The Saturday Slash

Meet my Hatchet of Death (or, some other colorful description RC Lewis and I come up with at any given moment). This is how I edit myself, it is how I edit others. If you think you want to play with me and my hatchet, shoot us an email.

We all know the first line of a query is your “hook.” I call the last line the “sinker.” You want it to punch  them in the face, in a nice, friendly kind of way that makes them unable to forget you after having read the 300 other queries in their inbox.
Also, for my brave Saturday Slash volunteers I will gladly do follow-up slashes (each more kindly than the next) on your query if you post them on the Query Critique board over on AgentQuery Connect. You’ll get advice from me, and also people who are smarter than me. If you do post on AQ, be sure to follow the guidelines and let me know you posted so that I can follow up!

As the virus spreads so does their power. I definitely like the hook, but it does leave me wondering “who” b/c I’m kind of picturing tiny power-crazed amoebas. However, since that’s literally cleared up three words later I think it’s OK. Prince Anton’s family has long dominated their disease-ravaged planet. Blessed with genetic immunity, the treatments derived from their blood gives them control over a desperate public. But the rules Prince Anton made to protect the homeland of his estranged wife, Tia, now condemn her. Quite good. I think you can kill mention of Tia by name here though. It makes your last sentence clunky.

Guilt over a deadly accident they’ve kept secret for a decade took Tia and here we get her name and it’s inferred that she’s the estranged wife, so I think you can safely cut proper name insertion in first para and Anton down divergent paths; Tia becomes a leader in the liberation movement, and Anton head of the Unity Defense Forces. Now Anton’s obsession with saving Tia’s war-torn homeland from the disease has thrown both their lives into chaos. So — Tia’s homeland and Anton’s are different? Just curious, b/c the idea that she’s all Liberation makes me think of an internal revolt movement, and his government position sets them at odds. But if she’s from a different place altogether I think it takes away from the mention of their political affiliations.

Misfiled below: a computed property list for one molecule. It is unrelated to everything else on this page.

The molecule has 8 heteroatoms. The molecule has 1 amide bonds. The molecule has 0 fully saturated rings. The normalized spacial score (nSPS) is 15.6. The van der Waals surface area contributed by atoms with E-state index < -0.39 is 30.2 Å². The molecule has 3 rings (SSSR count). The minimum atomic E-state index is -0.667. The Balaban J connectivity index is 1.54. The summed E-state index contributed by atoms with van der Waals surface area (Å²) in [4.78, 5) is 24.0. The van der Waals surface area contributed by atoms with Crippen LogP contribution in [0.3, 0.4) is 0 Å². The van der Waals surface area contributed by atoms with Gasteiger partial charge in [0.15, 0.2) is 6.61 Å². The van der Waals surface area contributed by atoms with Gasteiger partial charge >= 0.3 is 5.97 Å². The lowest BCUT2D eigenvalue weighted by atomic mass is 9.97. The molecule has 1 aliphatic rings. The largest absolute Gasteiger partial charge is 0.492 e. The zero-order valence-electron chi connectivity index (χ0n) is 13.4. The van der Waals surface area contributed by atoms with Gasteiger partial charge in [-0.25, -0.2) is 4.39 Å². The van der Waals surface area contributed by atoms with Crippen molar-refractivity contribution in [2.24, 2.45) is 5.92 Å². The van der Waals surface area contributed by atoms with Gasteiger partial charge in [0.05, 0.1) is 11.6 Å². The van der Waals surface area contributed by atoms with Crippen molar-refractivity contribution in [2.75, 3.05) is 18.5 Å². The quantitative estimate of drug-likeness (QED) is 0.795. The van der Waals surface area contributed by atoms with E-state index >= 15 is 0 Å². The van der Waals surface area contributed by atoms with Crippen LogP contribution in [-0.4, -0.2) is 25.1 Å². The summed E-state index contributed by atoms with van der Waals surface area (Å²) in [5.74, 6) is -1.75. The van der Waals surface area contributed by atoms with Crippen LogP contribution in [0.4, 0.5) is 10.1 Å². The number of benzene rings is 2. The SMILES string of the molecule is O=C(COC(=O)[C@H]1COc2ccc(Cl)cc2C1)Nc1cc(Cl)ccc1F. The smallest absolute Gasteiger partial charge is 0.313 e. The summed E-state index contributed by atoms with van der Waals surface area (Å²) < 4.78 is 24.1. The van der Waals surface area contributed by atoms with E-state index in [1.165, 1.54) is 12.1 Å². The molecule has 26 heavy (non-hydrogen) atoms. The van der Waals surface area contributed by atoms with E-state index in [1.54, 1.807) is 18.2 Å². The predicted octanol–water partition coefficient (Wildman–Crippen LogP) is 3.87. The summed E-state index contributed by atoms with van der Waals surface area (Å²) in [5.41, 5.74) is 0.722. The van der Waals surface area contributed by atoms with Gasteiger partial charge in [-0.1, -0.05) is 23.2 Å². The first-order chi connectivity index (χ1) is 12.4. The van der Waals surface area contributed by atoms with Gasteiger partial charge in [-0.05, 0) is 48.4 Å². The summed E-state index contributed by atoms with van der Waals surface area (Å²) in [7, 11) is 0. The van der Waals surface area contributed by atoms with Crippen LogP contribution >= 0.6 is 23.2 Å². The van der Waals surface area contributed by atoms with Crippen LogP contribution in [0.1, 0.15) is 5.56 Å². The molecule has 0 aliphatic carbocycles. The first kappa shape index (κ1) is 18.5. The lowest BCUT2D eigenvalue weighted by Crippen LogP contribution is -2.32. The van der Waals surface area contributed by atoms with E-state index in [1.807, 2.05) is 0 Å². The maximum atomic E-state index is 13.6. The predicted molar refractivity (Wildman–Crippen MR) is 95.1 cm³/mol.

As eradication of the virus comes within reach, Anton’s vicious uncle, the Tsar Regent, cuts off delivery of all treatment kill the word “treatment” here doses to protect his political interests. Left with only the limited doses echo with “doses” – how about “supplies?” his own blood can provide, Anton continues to deport the infected, forced to dispose of rather than save them the last clause here makes for a long-winded sentence and is a tell after a show. When Tia uncovers the truth, and the local militias she’s funded fight back, Anton faces a choice clunky- rephrase . Fight his own nation for more doses, or continue with the protocols that now leave Tia ineligible for a dose. Hey mister – that’s a question. You need a question mark. 🙂

Overall I think this is great. Highly interesting and unique premise. The major thing that’s tweaking me here is the geographical confusion. Why would Tia care if Anton is deporting people from his country if it’s not her country as well? Clear that up. I think you’re looking good.

4 thoughts on “The Saturday Slash

  1. Thanks for the slash, I'm collecting blood slides for further analysis of the scene.

    And yes, Tia and Anton's homelands are different. He's from within the confines of the empire, she lives in a rogue area being annexed by the empire, so the revolt movement does put them at odds because they are rebelling against this takeover that he is leading. Though I guess I should work on making that distinction more concisely and putting it in the query. The people he is deporting are from her nation, which he is claiming as part of his own.

  2. Gotcha – yeah that's a distinction that either you can go ahead and try to ran into the query, or skip it for the moment. It might be relevant to the *story* but is it relevant to the query? Getting a distinction that detailed (by necessity) into the query might muddy the waters.

  3. Not necessarily, I don't think so. Shoot me a rewrite in a PM on AQC mentally assuming that their “land” is the same and see what it does for you with wording.

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